Smoky skies bulletin for B.C.’s Southern Interior extended for a third consecutive day

a close up of a map: A screenshot of wildfire smoke projection for 12 a.m. on Saturday, Sept. 12, 2020.

A screenshot of wildfire smoke projection for 12 a.m. on Saturday, Sept. 12, 2020.

A smoky skies advisory issued earlier in the week for most of B.C.’s Southern Interior has been extended for a third straight day.

On Thursday, provincial health officials said while wildfire smoke levels have dropped since Tuesday, many areas will continue to be impacted during the next 24 to 48 hours.

According to the province, forecast models show the potential for U.S. wildfire smoke intermittently blanketing parts of southern B.C.

Read more: Okanagan weather: Smoke from wildfires to thicken in valley

“With falling temperatures overnight, temperature inversions in mountain valleys can increase the likelihood of smoke being trapped near the ground,” said the province.

The bulletin added that areas near the Talbott Creek, Doctor Creek and Woodbury Creek wildfires in the Kootenays will continue to be impacted by smoke.

In the Okanagan, the air quality health index (AQHI) is listed at 2, or low, across the region.

On Wednesday, the North and Central Okanagan were listed at 2, while the South Okanagan was rated at 3.

On Tuesday, though, rankings for the Central and South shot up from 2 to 10-plus, with the North rated at 7.

A website dedicated to wildfire smoke projections, FireSmoke Canada, is forecasting ebbs and flows of wildfire smoke through the weekend.

For example, its projected forecast for Friday morning shows no smoke over the Okanagan, but come Friday night, a build-up of smoke will stretch from mid-Vancouver Island to the East Kootenays, reaching as far north as Kelowna.

For more about FireSmoke Canada, click here.

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Smoky skies bulletin extended for B.C.’s Southern Interior

a view of a large city landscape: A view of Kelowna and Okanagan Lake on Wednesday. The provincial government says smoke concentrations have improved in many areas since Tuesday, but that some smoky sections are still being observed.

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A view of Kelowna and Okanagan Lake on Wednesday. The provincial government says smoke concentrations have improved in many areas since Tuesday, but that some smoky sections are still being observed.

The smoky skies bulletin that was issued for B.C.’s Southern Interior on Tuesday has continued into Wednesday.

With smoke drifting northward from wildfires in the U.S., many sections of southern B.C. were blanketed by smoke on Tuesday afternoon.

But as of 1 p.m. on Wednesday afternoon, smoke levels throughout the valley have dissipated greatly, but not entirely.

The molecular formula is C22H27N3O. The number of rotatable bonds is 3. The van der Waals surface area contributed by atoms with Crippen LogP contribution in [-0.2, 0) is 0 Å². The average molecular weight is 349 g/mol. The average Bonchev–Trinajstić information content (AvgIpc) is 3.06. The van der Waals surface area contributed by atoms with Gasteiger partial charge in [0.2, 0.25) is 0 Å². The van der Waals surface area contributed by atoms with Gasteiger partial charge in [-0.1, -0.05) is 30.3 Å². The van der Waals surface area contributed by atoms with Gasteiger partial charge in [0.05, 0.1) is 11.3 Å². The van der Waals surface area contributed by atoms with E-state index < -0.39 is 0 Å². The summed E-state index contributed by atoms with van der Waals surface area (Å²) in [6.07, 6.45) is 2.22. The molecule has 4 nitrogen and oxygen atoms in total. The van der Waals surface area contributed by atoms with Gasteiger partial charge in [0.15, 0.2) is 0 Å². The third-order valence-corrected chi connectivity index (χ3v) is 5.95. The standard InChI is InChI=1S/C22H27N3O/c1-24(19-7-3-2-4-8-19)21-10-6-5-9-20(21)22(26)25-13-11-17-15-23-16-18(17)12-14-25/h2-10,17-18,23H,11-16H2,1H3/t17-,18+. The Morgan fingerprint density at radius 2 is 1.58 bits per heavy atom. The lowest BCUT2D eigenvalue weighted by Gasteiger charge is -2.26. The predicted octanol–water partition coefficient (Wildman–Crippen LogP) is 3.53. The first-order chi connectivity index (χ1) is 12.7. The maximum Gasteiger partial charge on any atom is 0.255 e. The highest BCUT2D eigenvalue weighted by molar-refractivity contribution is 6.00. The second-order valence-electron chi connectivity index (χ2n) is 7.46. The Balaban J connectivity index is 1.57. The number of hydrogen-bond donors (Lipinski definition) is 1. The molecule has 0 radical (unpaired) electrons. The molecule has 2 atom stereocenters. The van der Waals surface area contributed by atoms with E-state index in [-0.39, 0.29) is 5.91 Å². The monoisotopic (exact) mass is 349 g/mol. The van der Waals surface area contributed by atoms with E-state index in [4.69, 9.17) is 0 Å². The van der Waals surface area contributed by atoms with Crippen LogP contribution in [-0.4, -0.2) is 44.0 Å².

Read more: Air quality advisory expanded for Metro Vancouver and Fraser Valley

“Smoke concentrations have improved in many areas over the last 24 hours,” said the provincial government. “However, some impacts are still being observed.

“The fires in Washington and Oregon continue to show extreme fire behaviour and there is continued potential for southern B.C. to receive long-range transport of wildfire smoke from the United States.”

Shortly after noon on Tuesday, the Central and South Okanagan regions were listed at 10-plus, the highest rating, on B.C.’s air quality health index (AQHI).

The North Okanagan, meanwhile, was given a 7 rating, or high.

As for AQHI levels on Wednesday, the North and Central were listed at 2, or low, while the South was a tad higher at 3, but still in the low category.

Environment Canada said during a wildfire, smoke conditions can change quickly over short distances and can vary considerably hour by hour.

For more about the smoky skies bulletin, click here.

To view projected wildfire smoke forecasts from, click here.

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October: One of the Best Months to Garden in Southern California

Cooler weather and pleasant breezes are usually the norm in October, making it one of the best months to garden in southern California.

Plant And Upgrade Lawns: October is the ideal time of the year to replace lawns or patch bald spots with seed or sod. New lawns need lots of water to take root. Shorter days and milder October temperatures will cause less stress on new plantings. Grasses that do well in southern California include fescue, Bermuda and St. Augustine (the last two go dormant in winter). For existing lawns, now is a good time to dethatch and aerate your lawn.

Start A New Herb Garden: There’s nothing like fresh herbs from the garden. Enjoy them in fall and winter by planting now. Add already sprouting chives, cilantro, dill, fennel, lavender, parsley and rosemary.

Fertilize Citrus in Early October: Nitrogen should be applied to citrus trees in late summer/early fall. If you haven’t already, fertilize trees in October. No need to apply fertilizer to newly planted trees. The more mature and larger the tree, the more fertilizer to use. Make sure to water the soil around the tree before and after fertilizing. Add the specified amount shown on the fertilizer container along the tree’s drip line and mix into the soil.

Plant Native Shrubs: Native shrubs planted now have time to establish themselves during fall and winter, which will lead to a healthy growth spurt in spring. Shrubs that do particularly well are California wild lilac, lemonade berry, blue elderberry, black sage and varieties of manzanita.

Plant Vegetables: Whether in the ground or in pots, start your fall vegetable garden by first removing any remaining summer vegetables. Add nutrient-rich, well-draining soil amendments. Add a six-pack of vegetable plants and water as needed. Vegetables that can be planted in October include Brussels sprouts, cabbage, broccoli, kale, celery, onions, garlic, peas, radishes and spinach.

A Water-Friendly Landscape: If you’re considering introducing water-friendly elements to your landscape, now is the time. You can do it yourself or hire a landscaper. Plant types that do nicely with little water are tall grasses, succulents and just about any type of native plant or shrub. Install a drip irrigation system to your new landscape since it is more efficient than watering with sprinklers.